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May 25, 2012

FASD Virtual Community builds community links with students across Canada

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Caregivers, educators, professionals and others affected by the impact of Fetal Alcohol Spectrum Disorder (FASD) can now connect online to share information, resources and support, thanks to a new FASD Virtual Community of Practice (VCoP) spearheaded by Lethbridge College.

“We’re building partnerships and connections. It’s a place where everybody can meet online, and contribute to create a supportive community,” says VCoP founder, Kimber Norbury-Sulin of Lethbridge College.

“I wanted to find a way to link people to each other, so they could network and have the type of experience that you get when you’re an on-campus student, meeting with your instructors, other students and building relationships with the larger professional community,” Norbury-Sulin says.

Norbury-Sulin is the program co-ordinator for Lethbridge College’s Fetal Alcohol Spectrum Disorder Education and Disability and Community Rehabilitation programs. Both programs are offered through eCampusAlberta.

Norbury-Sulin says she developed the VCoP along with a team of technical experts because she was continually fielding inquiries from people across Canada seeking support and resources about FASD, and wanted to find a way to connect them to each other.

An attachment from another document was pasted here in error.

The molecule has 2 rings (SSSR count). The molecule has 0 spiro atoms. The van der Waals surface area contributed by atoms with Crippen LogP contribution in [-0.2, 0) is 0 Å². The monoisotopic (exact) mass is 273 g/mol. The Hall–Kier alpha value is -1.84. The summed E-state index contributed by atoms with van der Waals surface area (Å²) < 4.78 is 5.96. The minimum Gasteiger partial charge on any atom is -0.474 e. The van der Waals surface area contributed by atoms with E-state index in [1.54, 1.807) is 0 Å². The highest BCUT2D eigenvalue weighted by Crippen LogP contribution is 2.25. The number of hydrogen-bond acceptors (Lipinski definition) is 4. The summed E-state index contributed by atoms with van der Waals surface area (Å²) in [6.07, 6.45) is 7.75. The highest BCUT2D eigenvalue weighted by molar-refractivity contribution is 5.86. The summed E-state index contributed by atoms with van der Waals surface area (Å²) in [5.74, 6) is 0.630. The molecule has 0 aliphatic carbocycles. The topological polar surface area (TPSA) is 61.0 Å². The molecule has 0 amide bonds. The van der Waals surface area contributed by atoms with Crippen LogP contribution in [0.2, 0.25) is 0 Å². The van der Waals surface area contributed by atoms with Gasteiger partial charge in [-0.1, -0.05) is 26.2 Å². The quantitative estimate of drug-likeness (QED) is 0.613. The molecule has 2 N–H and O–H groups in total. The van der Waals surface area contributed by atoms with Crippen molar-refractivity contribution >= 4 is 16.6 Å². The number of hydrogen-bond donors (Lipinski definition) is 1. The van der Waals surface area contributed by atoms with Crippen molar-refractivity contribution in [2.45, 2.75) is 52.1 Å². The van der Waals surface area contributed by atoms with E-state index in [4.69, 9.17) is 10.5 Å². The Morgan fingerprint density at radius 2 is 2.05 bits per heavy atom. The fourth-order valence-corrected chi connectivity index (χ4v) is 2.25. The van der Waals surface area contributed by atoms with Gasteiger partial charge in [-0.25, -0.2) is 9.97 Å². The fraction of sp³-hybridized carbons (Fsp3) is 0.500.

“I saw a need,” she says. “If students, service providers and caregivers could join a community, then they could reach out to each other and it would create better supports and services in their own geographic communities.”

Lethbridge College provided the funding to build the site, and the Alberta Rural Development Network (ARDN) came onboard as a partner to facilitate a platform launch meeting, which took place May 10 at Lethbridge College.

The site’s easy-to-use platform offers a variety of tools. Users can share files, participate in live chats, create events and build or join groups. For example, there is already a group for researchers, one for teachers and a group for foster care providers.

Red Deer resident Terri Grills, who is taking the FASD program online at Lethbridge College, logs into the virtual community website almost daily to find out about workshops, job opportunities and news, as well as to seek support. She is a foster parent of children with FASD, and the mother of a child with FASD.

“That’s why I’m so passionate about being as educated as I can about the most current knowledge, and about sharing that knowledge with others,” Grills says.

“The online community is another way for me to do that, and to reach out to others who are doing the same in their communities across the country.”

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